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Poet, Educator and Civil Rights Advocate Maya Angelou, 86, dies

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WINSTON-SALEM — Maya Angelou, writer of the classic autobiography "I Know Why the Caged Bird Sings" has died. She was 86.

Her death comes days after canceling her appearance at the Major League Baseball Beacon Awards luncheon, where she was to be honored.

We're told she was found unresponsive inside her Winston-Salem home.

Angelou was a renowned poet, historian and civil rights advocate. As an actress and screen writer, she was hailed as a trailblazer. Her script for the film Georgia was the first ever by an African American woman. It was also nominated for a Pulitzer Prize.

Angelou's literary agent and friend of 30 years said, "Maya Angelou honored me for over 35 years by asking me to be her literary agent. She gave me the gift of her friendship for all those years. One of the proudest moments of my life was when Maya called me her sister. I loved her. I remain in awe of her greatness of spirit and talent. We are all in her debt for many of her contributions to our world, but most of all her showing us by example her passion for life and the courage with which she lived it."

President Barack Obama released a statement on her passing:
When her friend Nelson Mandela passed away last year, Maya Angelou wrote that “No sun outlasts its sunset, but will rise again, and bring the dawn.”

Today, Michelle and I join millions around the world in remembering one of the brightest lights of our time – a brilliant writer, a fierce friend, and a truly phenomenal woman. Over the course of her remarkable life, Maya was many things – an author, poet, civil rights activist, playwright, actress, director, composer, singer and dancer. But above all, she was a storyteller – and her greatest stories were true. A childhood of suffering and abuse actually drove her to stop speaking – but the voice she found helped generations of Americans find their rainbow amidst the clouds, and inspired the rest of us to be our best selves. In fact, she inspired my own mother to name my sister Maya.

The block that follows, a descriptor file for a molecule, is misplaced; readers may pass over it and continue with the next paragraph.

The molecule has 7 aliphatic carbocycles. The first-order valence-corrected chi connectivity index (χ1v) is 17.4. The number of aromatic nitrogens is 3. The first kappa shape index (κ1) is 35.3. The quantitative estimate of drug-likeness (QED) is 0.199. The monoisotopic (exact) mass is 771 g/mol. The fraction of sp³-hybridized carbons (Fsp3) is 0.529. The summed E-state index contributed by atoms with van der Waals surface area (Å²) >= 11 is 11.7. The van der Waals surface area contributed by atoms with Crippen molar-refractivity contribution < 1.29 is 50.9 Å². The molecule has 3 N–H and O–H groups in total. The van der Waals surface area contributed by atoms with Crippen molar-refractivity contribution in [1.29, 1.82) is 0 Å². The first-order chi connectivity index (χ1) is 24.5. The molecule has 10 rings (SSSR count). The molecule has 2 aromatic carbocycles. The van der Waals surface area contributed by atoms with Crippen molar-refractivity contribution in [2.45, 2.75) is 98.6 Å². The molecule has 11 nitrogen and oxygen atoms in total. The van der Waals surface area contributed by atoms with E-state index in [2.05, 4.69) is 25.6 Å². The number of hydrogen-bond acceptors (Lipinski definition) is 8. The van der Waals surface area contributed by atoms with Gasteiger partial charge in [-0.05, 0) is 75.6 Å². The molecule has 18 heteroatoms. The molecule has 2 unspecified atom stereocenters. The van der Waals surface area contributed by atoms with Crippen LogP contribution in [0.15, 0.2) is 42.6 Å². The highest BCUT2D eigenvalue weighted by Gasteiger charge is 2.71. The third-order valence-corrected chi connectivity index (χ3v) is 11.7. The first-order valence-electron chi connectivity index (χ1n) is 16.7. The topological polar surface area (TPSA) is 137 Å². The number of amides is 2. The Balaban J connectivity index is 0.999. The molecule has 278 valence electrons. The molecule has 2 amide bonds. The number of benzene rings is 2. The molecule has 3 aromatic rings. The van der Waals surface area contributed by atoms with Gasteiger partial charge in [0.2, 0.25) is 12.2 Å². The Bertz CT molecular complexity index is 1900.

Like so many others, Michelle and I will always cherish the time we were privileged to spend with Maya. With a kind word and a strong embrace, she had the ability to remind us that we are all God’s children; that we all have something to offer. And while Maya’s day may be done, we take comfort in knowing that her song will continue, “flung up to heaven” – and we celebrate the dawn that Maya Angelou helped bring.

In a statement Gov. Pat McCrory said, "Dr. Maya Angelou was a giant in every endeavor she chose to devote her talents,” said Governor McCrory. “She counseled presidents and historic figures such as Dr. Martin Luther King. Yet, she’ll be remembered most for her compassion for people around the world, regardless of their station in life. Maya Angelou was a tremendous source of pride for North Carolina and her adopted state is grieving her loss.”

Wake Forest University released the following statement about Angelou's death:

"Today members of the Wake Forest University community mourn the loss of beloved poet, author, actress, civil rights activist and professor Dr. Maya Angelou.

Dr. Angelou was a national treasure whose life and teachings inspired millions around the world, including countless students, faculty, and staff at Wake Forest, where she served as Reynolds Professor of American Studies since 1982.

Our thoughts and prayers are with Dr. Angelou’s family and friends during this difficult time."

And U.S. Senator Kay Hagan released this statement:

“Today North Carolina lost one of our finest. Dr. Maya Angelou was a trailblazer, an advocate for women and civil rights, and one of the greatest literary voices of our time. She embodied courage. She spoke the truth and stood up for what was right, and in doing so she inspired others, including her students at Wake Forest University, to do the same. While our state and our country has lost a strong and powerful voice, Dr. Maya Angelou’s legacy is firmly and tightly woven into the foundation of what makes our state great. My thoughts and prayers are with her family and friends and the millions of people across the country who were impacted by her words and inspired by her dedication to justice and equality.”

Memorial arrangements for Angelou have not yet been released.

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